Posts filed under ‘government’

Showing us a better way

The UK Government’s competition Show Us a Better Way is living up to its name. The competition is run by the Power of Information Taskforce.

The page About This Competition describes it eloquently:

“The government produces masses of information on what is happening around the UK. Information on crime, on health, on education. However, this information is often hidden away in obscure publications or odd corners of websites. Data tucked away like this isn’t of use to the ultimate owner of that information YOU.”

Refreshingly, the government goes on to say, “We’re confident that you’ll have more and better ideas than we ever will.

The Guardian newspaper, which has been campaigning for freeing up government data since 2006, has been an enthusiastic supporter of the competition. With a decent prize pool of £80,000, there has been plenty of interest with over 450 people entering the contest.

In addition to five ideas that need further work and four prototypes that are already running, the judges have announced the five ideas that will be built:
• Can I Recycle It? : recycling information based on post code
• UK Cycling : planning cycling routes
• Catchment Areas : boundaries of school catchment areas
• Location of Postboxes : nearest one to wherever you are
• LooFinder : a mobile texting or website for the nearest public toilet

The first of these, Can I Recycle It, was the overall winner.

A US-equivalent competition, Apps for Democracy, run by the District of Columbia has pulled in 47 submissions over the 30 days it ran.

Clearly, the idea has international appeal for governments. For New Zealand, there are some key messages:

1. While there are already some very good examples of government agencies freeing up their data, such as Statistics NZ’s, Making More Information Freely Available, doing more can unleash much greater creativity. People will themselves work out what problems to solve, where the opportunities are, and ways to add social and/or economic value.

2. The five ideas that emerged winners are all based on geospatial data. Perhaps this reflects the attractiveness of visualisation and the growing popularity of Google Maps. Geospatial data should therefore get priority attention.

3. Governments aren’t typically associated with competitions and cash prizes but, handled right, they could potentially be a viable way to stimulate interest. And, it’s a great way for people to know what data (including formats) the government already makes available.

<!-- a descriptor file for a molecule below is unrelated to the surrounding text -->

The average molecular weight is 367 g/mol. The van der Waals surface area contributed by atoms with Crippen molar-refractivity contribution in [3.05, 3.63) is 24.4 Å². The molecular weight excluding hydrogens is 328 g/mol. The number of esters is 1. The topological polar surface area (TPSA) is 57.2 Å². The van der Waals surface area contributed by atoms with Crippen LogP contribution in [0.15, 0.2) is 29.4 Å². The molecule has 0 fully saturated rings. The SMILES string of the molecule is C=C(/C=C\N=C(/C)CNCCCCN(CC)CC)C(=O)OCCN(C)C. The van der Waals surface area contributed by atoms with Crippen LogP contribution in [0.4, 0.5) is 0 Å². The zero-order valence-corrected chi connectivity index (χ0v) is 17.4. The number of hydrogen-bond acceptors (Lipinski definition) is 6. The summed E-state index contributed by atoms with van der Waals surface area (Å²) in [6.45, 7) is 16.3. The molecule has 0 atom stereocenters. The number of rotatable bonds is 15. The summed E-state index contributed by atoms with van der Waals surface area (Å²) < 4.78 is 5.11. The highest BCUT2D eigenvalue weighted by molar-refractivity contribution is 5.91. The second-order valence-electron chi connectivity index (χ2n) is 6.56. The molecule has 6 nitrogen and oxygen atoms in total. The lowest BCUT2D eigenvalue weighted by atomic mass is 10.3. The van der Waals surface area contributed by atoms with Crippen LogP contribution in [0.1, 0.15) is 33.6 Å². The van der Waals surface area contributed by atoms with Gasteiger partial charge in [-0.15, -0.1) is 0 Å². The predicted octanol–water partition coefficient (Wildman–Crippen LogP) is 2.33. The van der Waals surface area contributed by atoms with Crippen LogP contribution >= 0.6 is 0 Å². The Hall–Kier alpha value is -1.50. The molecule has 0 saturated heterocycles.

4. However, even the success of Show Us a Better Way doesn’t imply that all the underlying issues have been resolved. For example, about the time the winners were announced, the Ordinance Survey (which owns all of UK’s mapping data) sent a reminder that its data was free for non-commercial use only. Worse, it ruled out letting people use its data with Google Maps due to licensing issues. This may stall all the five winning ideas. It’s a reminder that licensing, copyright, and pricing all need to be addressed before data is truly free.

5. Also, there is a need to figure out what ‘free’ actually is. Is it the UK-style freely available or the US-style free of cost?

6. This is also a reminder of the non-rival nature of data and information, i.e. one person’s use doesn’t stop others from also using the same data and information for the same or different purpose. Freeing up data can therefore have a multiplier effect since the marginal benefit of providing an extra unit is the sum of the marginal benefits received by each of the individual users.

To go back to the beginning, the Power of Information review highlighted how “The cost-benefit calculations that historically underpinned what information is collected, who can use it, and how it is paid for are rapidly becoming outdated.”

And that raises some opportunities and challenges that New Zealand needs to seize.

[Original post at http://blog.e.govt.nz/index.php/2008/11/17/showing-us-a-better-way/]

November 17, 2008 at 10:18 pm 1 comment

UK: Raising the breach barrier, again

When HMRC (Her Majesty’s Revenue and Customs) lost personal information of nearly half the UK population, I called it “mind boggling”. I also thought that it would be the last time I’d write about data breaches. What could top that?

Never underestimate the Brits. They’ve now pushed the bar even higher.